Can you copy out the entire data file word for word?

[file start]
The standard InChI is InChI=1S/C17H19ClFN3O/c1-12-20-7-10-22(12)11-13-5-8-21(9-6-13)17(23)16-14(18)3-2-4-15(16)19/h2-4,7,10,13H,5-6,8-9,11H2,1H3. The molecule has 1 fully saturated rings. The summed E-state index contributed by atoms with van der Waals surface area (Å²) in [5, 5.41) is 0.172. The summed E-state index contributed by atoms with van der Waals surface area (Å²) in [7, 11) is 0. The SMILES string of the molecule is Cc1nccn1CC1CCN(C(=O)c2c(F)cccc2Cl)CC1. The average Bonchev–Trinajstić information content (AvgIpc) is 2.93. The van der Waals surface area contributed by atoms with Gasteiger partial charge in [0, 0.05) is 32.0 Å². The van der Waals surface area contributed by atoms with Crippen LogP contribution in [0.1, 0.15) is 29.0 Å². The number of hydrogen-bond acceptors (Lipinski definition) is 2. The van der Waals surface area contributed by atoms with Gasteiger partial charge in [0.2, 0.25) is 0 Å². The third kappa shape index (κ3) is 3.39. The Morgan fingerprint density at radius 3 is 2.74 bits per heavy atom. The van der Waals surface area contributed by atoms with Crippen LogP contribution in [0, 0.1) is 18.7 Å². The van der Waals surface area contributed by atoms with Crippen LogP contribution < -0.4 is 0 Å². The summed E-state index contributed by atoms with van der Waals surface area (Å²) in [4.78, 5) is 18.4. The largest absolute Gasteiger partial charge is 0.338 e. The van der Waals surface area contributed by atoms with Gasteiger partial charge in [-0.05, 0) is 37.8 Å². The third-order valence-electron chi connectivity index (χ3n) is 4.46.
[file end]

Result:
The standard InChI is InChI=1S/C17H19ClFN3O/c1-12-20-7-10-22(12)11-13-5-8-21(9-6-13)17(23)16-14(18)3-2-4-15(16)19/h2-4,7,10,13H,5-6,8-9,11H2,1H3. The molecule has 1 fully saturated rings. The summed E-state index contributed by atoms with van der Waals surface area (Å²) in [5, 5.41) is 0.172. The summed E-state index contributed by atoms with van der Waals surface area (Å²) in [7, 11) is 0. The SMILES string of the molecule is Cc1nccn1CC1CCN(C(=O)c2c(F)cccc2Cl)CC1. The average Bonchev–Trinajstić information content (AvgIpc) is 2.93. The van der Waals surface area contributed by atoms with Gasteiger partial charge in [0, 0.05) is 32.0 Å². The van der Waals surface area contributed by atoms with Crippen LogP contribution in [0.1, 0.15) is 29.0 Å². The number of hydrogen-bond acceptors (Lipinski definition) is 2. The van der Waals surface area contributed by atoms with Gasteiger partial charge in [0.2, 0.25) is 0 Å². The third kappa shape index (κ3) is 3.39. The Morgan fingerprint density at radius 3 is 2.74 bits per heavy atom. The van der Waals surface area contributed by atoms with Crippen LogP contribution in [0, 0.1) is 18.7 Å². The van der Waals surface area contributed by atoms with Crippen LogP contribution < -0.4 is 0 Å². The summed E-state index contributed by atoms with van der Waals surface area (Å²) in [4.78, 5) is 18.4. The largest absolute Gasteiger partial charge is 0.338 e. The van der Waals surface area contributed by atoms with Gasteiger partial charge in [-0.05, 0) is 37.8 Å². The third-order valence-electron chi connectivity index (χ3n) is 4.46.